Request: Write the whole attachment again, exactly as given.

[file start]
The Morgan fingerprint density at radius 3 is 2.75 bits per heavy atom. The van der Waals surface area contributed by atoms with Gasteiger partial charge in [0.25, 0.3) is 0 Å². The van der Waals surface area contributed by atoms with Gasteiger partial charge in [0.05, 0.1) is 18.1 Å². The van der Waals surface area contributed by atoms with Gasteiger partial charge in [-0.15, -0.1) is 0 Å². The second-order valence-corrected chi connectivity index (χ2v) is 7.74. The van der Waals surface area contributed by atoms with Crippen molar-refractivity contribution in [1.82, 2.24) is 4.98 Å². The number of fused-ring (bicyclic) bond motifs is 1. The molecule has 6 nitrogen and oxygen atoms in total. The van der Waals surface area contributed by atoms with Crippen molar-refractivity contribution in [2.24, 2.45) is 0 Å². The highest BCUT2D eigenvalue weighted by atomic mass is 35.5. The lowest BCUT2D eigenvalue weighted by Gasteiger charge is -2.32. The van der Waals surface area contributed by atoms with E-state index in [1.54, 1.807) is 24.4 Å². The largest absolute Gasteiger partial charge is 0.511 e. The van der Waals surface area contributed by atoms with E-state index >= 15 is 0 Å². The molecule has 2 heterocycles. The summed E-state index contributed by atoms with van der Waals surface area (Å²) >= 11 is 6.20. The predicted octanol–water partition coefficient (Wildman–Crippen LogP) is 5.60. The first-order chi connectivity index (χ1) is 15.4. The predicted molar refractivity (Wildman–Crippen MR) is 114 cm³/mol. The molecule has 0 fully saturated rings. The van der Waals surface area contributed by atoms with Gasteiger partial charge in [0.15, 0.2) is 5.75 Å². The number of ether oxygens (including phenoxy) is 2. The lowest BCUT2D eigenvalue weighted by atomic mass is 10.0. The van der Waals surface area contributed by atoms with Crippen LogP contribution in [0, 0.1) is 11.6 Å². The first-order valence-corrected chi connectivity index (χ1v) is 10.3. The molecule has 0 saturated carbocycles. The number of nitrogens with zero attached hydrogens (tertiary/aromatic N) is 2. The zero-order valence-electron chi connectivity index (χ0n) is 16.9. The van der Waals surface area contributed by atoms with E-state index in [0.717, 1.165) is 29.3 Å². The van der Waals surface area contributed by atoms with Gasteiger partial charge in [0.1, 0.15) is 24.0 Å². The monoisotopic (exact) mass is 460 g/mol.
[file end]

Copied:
The Morgan fingerprint density at radius 3 is 2.75 bits per heavy atom. The van der Waals surface area contributed by atoms with Gasteiger partial charge in [0.25, 0.3) is 0 Å². The van der Waals surface area contributed by atoms with Gasteiger partial charge in [0.05, 0.1) is 18.1 Å². The van der Waals surface area contributed by atoms with Gasteiger partial charge in [-0.15, -0.1) is 0 Å². The second-order valence-corrected chi connectivity index (χ2v) is 7.74. The van der Waals surface area contributed by atoms with Crippen molar-refractivity contribution in [1.82, 2.24) is 4.98 Å². The number of fused-ring (bicyclic) bond motifs is 1. The molecule has 6 nitrogen and oxygen atoms in total. The van der Waals surface area contributed by atoms with Crippen molar-refractivity contribution in [2.24, 2.45) is 0 Å². The highest BCUT2D eigenvalue weighted by atomic mass is 35.5. The lowest BCUT2D eigenvalue weighted by Gasteiger charge is -2.32. The van der Waals surface area contributed by atoms with E-state index in [1.54, 1.807) is 24.4 Å². The largest absolute Gasteiger partial charge is 0.511 e. The van der Waals surface area contributed by atoms with E-state index >= 15 is 0 Å². The molecule has 2 heterocycles. The summed E-state index contributed by atoms with van der Waals surface area (Å²) >= 11 is 6.20. The predicted octanol–water partition coefficient (Wildman–Crippen LogP) is 5.60. The first-order chi connectivity index (χ1) is 15.4. The predicted molar refractivity (Wildman–Crippen MR) is 114 cm³/mol. The molecule has 0 fully saturated rings. The van der Waals surface area contributed by atoms with Gasteiger partial charge in [0.15, 0.2) is 5.75 Å². The number of ether oxygens (including phenoxy) is 2. The lowest BCUT2D eigenvalue weighted by atomic mass is 10.0. The van der Waals surface area contributed by atoms with Crippen LogP contribution in [0, 0.1) is 11.6 Å². The first-order valence-corrected chi connectivity index (χ1v) is 10.3. The molecule has 0 saturated carbocycles. The number of nitrogens with zero attached hydrogens (tertiary/aromatic N) is 2. The zero-order valence-electron chi connectivity index (χ0n) is 16.9. The van der Waals surface area contributed by atoms with E-state index in [0.717, 1.165) is 29.3 Å². The van der Waals surface area contributed by atoms with Gasteiger partial charge in [0.1, 0.15) is 24.0 Å². The monoisotopic (exact) mass is 460 g/mol.